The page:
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N.J. coalition calls for continuing divestment from Iran

 
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Assemblyman Jon Bramnick, Sen. Robert Gordon, and Assemblywoman Linda Stender with members of No Nukes for Iran Teen Advocacy Initiative at a June 10 press conference in Trenton praising the state’s divestment efforts from Iran and calling for further action. Photo courtesy of UJA-NNJ

Legislators, Jewish communal leaders, and anti-Iran activists held a press conference in Trenton last week to laud state efforts to divest from Iran and encourage businesses to do the same.

The June 10 press conference at the State House, organized by the N.J. Stop Iran Now Coalition, coincided with the one-year anniversary of the demonstrations in Iran following the disputed elections there. Assemblyman Jon Bramnick (R-21) presided over the event. The press conference’s goal, he told this paper afterward, was to keep the Iranian issue in the public eye.

“When you talk about an issue as significant as Iranian nuclear weapons and Iranian government policy, I’m not sure you can measure a response,” Bramnick said. “What is important in American media is that you keep it on the front burner as much as possible.”

Joy Kurland, director of the Jewish Community Relations Council of UJA Federation of Northern New Jersey, said the press conference was as much a call to action as it was a reminder of New Jersey’s achievements.

“We call upon all the counties and municipalities in New Jersey to withhold their support for investment in companies that are doing business with entities and subsidiaries of the Iranian government,” said Kurland, who also heads the regional CRC, made up of UJA-NNJ, United Jewish Communities of Metrowest, and the Jewish Federation of Central New Jersey. “New Jersey clearly set an example when the state divested from its pension funds.”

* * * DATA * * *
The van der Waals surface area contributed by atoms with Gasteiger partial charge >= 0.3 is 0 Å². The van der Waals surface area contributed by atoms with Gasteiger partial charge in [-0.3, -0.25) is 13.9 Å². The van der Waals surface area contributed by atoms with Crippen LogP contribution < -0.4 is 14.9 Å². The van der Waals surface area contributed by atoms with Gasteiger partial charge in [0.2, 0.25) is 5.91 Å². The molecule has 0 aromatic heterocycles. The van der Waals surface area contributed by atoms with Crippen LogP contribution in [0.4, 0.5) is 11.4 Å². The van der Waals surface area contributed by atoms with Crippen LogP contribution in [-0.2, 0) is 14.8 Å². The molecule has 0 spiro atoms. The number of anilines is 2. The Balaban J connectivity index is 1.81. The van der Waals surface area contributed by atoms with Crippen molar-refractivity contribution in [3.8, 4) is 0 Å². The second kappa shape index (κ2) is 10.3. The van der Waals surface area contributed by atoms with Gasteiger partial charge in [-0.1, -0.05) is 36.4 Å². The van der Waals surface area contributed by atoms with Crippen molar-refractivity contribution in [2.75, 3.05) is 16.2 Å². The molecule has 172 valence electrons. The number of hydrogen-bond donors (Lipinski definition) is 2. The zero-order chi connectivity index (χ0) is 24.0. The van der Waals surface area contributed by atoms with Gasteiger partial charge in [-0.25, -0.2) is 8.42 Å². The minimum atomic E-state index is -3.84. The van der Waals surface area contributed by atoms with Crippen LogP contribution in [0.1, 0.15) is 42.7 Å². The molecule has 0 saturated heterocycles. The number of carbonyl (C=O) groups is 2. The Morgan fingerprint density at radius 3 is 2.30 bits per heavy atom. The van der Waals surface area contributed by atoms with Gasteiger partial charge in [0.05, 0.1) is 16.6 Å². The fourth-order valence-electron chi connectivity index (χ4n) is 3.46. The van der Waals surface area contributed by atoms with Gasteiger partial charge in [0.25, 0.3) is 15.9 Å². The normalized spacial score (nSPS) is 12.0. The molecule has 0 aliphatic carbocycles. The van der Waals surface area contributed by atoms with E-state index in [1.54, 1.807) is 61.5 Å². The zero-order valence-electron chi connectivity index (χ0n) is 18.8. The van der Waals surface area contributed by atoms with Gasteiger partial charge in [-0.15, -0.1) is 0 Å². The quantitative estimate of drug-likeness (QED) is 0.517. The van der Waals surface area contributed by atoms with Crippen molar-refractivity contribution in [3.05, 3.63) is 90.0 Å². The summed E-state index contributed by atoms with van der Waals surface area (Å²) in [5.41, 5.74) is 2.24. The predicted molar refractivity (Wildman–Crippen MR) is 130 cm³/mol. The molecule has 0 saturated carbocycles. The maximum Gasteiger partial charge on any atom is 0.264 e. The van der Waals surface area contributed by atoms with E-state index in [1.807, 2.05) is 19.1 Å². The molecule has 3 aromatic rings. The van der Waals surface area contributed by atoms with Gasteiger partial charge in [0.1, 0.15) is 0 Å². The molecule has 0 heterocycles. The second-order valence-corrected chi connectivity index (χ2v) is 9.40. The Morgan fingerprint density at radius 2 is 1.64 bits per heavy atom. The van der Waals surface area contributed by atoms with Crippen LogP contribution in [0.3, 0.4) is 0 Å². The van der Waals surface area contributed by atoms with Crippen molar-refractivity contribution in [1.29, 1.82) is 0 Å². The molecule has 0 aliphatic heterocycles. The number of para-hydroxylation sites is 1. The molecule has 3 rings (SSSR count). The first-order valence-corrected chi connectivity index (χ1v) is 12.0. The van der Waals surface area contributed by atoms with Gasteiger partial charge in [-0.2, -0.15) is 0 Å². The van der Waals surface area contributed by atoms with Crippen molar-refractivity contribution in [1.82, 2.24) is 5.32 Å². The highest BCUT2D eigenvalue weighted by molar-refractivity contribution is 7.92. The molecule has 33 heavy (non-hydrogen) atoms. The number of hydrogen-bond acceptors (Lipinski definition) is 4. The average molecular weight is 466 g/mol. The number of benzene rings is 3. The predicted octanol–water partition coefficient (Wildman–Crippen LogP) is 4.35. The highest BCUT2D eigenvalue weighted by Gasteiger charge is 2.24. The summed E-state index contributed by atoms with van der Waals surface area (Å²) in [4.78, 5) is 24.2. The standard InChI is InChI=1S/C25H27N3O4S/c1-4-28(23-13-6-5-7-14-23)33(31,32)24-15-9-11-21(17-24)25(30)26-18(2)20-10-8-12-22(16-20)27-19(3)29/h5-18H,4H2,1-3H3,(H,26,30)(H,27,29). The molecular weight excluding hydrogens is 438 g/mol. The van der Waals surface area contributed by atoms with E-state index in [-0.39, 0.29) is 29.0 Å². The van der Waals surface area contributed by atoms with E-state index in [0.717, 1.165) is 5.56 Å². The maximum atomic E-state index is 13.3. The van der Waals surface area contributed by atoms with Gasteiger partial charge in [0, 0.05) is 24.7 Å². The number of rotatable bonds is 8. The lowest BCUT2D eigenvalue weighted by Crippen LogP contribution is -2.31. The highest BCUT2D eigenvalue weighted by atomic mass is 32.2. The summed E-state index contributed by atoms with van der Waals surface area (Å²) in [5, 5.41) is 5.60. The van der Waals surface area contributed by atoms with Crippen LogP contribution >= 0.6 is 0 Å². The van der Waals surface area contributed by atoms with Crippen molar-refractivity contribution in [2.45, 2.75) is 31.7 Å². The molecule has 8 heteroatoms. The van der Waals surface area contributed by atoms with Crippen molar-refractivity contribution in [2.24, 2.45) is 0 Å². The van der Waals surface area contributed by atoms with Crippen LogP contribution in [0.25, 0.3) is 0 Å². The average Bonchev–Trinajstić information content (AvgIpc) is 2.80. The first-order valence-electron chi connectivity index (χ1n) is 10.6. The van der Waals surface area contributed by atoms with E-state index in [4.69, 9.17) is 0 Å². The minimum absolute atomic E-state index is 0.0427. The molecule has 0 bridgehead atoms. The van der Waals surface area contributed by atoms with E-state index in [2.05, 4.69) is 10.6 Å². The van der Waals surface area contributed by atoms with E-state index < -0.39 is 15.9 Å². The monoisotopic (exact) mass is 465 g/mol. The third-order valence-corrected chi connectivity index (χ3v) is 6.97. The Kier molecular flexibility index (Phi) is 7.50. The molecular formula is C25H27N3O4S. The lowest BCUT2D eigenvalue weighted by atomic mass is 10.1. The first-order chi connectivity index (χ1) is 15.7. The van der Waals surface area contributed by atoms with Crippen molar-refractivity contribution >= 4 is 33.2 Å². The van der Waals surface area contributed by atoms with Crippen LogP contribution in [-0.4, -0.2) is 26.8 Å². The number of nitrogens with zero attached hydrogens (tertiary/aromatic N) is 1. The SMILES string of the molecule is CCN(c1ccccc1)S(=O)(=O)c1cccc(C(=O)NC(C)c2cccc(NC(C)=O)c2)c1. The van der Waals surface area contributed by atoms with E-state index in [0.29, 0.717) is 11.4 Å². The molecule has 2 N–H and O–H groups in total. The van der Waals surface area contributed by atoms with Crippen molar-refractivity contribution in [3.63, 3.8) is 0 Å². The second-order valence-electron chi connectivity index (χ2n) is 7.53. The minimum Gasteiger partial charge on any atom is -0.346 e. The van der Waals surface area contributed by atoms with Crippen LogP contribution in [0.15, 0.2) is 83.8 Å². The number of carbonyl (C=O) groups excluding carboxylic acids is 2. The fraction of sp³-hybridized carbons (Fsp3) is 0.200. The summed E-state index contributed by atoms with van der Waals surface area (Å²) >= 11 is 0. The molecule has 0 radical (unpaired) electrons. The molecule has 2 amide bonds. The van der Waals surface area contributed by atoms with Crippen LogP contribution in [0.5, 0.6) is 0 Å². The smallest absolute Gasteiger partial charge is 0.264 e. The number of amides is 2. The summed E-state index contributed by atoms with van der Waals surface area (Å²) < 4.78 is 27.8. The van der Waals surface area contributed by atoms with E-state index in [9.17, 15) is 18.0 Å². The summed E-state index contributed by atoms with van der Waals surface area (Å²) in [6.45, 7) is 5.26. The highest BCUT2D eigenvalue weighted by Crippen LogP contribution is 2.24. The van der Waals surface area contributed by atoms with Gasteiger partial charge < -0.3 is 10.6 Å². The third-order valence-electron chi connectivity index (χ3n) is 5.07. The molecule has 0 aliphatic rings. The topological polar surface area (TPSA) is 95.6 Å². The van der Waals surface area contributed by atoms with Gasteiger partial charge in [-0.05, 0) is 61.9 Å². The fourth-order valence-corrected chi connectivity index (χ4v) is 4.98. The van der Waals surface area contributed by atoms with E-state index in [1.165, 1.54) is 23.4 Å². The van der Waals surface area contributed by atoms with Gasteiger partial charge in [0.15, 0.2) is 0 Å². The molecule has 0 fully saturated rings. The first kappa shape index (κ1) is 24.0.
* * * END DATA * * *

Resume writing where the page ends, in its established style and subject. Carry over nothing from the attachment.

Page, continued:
Former Gov. Jon Corzine signed legislation in 2007 ordering New Jersey to divest its pension funds from companies that deal with Iran. The Garden State has since divested almost $500 million from 11 companies, including Gazprom OAO, Lukoil OAO, and Mitsui & Co., according to the N.J. Department of the Treasury. In all, the department has identified 34 companies tied to Iran or doing business within Iran’s natural gas or petroleum sectors that are ineligible for investment by New Jersey’s pension and annuity funds.

Divestment has overwhelming support in the legislature, Bramnick said. Iran’s irrational leadership is cause for worldwide concern, he added.

“It’s one thing when you have pure terrorists that don’t have a nation-state behind them,” he said. “But leaders of a nation-state have military at their fingertips. That’s a frightening situation.”

The N.J. Stop Iran Now Coalition, created in 2007, includes the American Jewish Committee, AIPAC, JCRC of UJA-NNJ, the Community Relations Committee of United Jewish Communities of Metrowest, the Jewish Community Relations Council of the Jewish Federation of Central New Jersey, the Lutheran Office of Governmental Ministry in New Jersey, the N.J. State Association of Jewish Federations, and No Nukes for Iran Teen Advocacy Initiative.

No Nukes for Iran is organizing a rally on Monday outside of Honeywell in Morristown to protest the company’s British subsidiary, UOP, which, Kurland said, is doing business with Iran. The coalition’s next move remains unclear, but organizers are firm in their message.

“We’re trying to do as much as we can to have the state move forward from where it is now,” said Jacob Toporek, executive director of the State Association. “As the coalition is in formation so is what it will look like in terms of moving forward. Everybody’s got some ideas and thoughts and we have to sit down and talk about them.”

 

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The following companies, identified by the Division of Investment of the N.J. Department of the Treasury, are ineligible for investment by New Jersey’s pension and annuity fund portfolios:

 
 
 
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